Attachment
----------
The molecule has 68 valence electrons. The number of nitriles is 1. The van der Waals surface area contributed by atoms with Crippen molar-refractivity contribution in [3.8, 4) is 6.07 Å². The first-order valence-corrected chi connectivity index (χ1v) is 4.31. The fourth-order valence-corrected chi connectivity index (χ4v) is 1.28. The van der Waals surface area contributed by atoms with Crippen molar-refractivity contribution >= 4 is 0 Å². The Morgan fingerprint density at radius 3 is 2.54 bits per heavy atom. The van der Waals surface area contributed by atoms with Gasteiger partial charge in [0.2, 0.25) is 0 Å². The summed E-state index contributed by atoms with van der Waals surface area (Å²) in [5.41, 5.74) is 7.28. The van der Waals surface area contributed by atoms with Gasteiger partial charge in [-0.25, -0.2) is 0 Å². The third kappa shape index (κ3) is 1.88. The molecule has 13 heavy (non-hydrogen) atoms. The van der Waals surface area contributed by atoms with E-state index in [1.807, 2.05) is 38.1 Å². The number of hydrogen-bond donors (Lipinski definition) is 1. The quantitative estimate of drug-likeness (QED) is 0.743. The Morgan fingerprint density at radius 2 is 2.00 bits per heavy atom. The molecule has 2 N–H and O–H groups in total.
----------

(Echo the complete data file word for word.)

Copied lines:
The molecule has 68 valence electrons. The number of nitriles is 1. The van der Waals surface area contributed by atoms with Crippen molar-refractivity contribution in [3.8, 4) is 6.07 Å². The first-order valence-corrected chi connectivity index (χ1v) is 4.31. The fourth-order valence-corrected chi connectivity index (χ4v) is 1.28. The van der Waals surface area contributed by atoms with Crippen molar-refractivity contribution >= 4 is 0 Å². The Morgan fingerprint density at radius 3 is 2.54 bits per heavy atom. The van der Waals surface area contributed by atoms with Gasteiger partial charge in [0.2, 0.25) is 0 Å². The summed E-state index contributed by atoms with van der Waals surface area (Å²) in [5.41, 5.74) is 7.28. The van der Waals surface area contributed by atoms with Gasteiger partial charge in [-0.25, -0.2) is 0 Å². The third kappa shape index (κ3) is 1.88. The molecule has 13 heavy (non-hydrogen) atoms. The van der Waals surface area contributed by atoms with E-state index in [1.807, 2.05) is 38.1 Å². The number of hydrogen-bond donors (Lipinski definition) is 1. The quantitative estimate of drug-likeness (QED) is 0.743. The Morgan fingerprint density at radius 2 is 2.00 bits per heavy atom. The molecule has 2 N–H and O–H groups in total.